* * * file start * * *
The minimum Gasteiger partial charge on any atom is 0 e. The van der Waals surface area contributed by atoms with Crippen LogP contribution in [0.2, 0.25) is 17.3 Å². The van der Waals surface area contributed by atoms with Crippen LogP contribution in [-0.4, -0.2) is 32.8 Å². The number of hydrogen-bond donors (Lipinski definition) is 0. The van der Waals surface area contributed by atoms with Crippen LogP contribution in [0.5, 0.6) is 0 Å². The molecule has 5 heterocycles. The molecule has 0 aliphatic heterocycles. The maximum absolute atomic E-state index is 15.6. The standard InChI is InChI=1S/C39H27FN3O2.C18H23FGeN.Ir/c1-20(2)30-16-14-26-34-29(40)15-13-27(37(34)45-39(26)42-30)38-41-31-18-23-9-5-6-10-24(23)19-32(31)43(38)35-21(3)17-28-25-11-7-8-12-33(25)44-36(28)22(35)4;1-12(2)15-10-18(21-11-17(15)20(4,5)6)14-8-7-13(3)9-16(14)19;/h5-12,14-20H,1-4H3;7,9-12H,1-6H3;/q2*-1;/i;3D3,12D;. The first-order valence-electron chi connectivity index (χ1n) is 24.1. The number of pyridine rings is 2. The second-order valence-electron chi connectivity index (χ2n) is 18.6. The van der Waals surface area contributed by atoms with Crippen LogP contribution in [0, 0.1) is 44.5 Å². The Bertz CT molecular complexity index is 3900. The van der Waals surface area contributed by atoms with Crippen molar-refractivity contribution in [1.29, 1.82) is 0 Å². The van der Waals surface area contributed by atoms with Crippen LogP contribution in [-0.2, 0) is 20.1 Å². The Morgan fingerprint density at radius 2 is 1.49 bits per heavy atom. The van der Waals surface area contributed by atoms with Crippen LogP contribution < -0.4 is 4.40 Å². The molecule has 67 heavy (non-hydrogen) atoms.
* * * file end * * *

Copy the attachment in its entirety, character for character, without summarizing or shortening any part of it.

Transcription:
The minimum Gasteiger partial charge on any atom is 0 e. The van der Waals surface area contributed by atoms with Crippen LogP contribution in [0.2, 0.25) is 17.3 Å². The van der Waals surface area contributed by atoms with Crippen LogP contribution in [-0.4, -0.2) is 32.8 Å². The number of hydrogen-bond donors (Lipinski definition) is 0. The van der Waals surface area contributed by atoms with Crippen LogP contribution in [0.5, 0.6) is 0 Å². The molecule has 5 heterocycles. The molecule has 0 aliphatic heterocycles. The maximum absolute atomic E-state index is 15.6. The standard InChI is InChI=1S/C39H27FN3O2.C18H23FGeN.Ir/c1-20(2)30-16-14-26-34-29(40)15-13-27(37(34)45-39(26)42-30)38-41-31-18-23-9-5-6-10-24(23)19-32(31)43(38)35-21(3)17-28-25-11-7-8-12-33(25)44-36(28)22(35)4;1-12(2)15-10-18(21-11-17(15)20(4,5)6)14-8-7-13(3)9-16(14)19;/h5-12,14-20H,1-4H3;7,9-12H,1-6H3;/q2*-1;/i;3D3,12D;. The first-order valence-electron chi connectivity index (χ1n) is 24.1. The number of pyridine rings is 2. The second-order valence-electron chi connectivity index (χ2n) is 18.6. The van der Waals surface area contributed by atoms with Crippen LogP contribution in [0, 0.1) is 44.5 Å². The Bertz CT molecular complexity index is 3900. The van der Waals surface area contributed by atoms with Crippen molar-refractivity contribution in [1.29, 1.82) is 0 Å². The van der Waals surface area contributed by atoms with Crippen LogP contribution in [-0.2, 0) is 20.1 Å². The Morgan fingerprint density at radius 2 is 1.49 bits per heavy atom. The van der Waals surface area contributed by atoms with Crippen LogP contribution < -0.4 is 4.40 Å². The molecule has 67 heavy (non-hydrogen) atoms.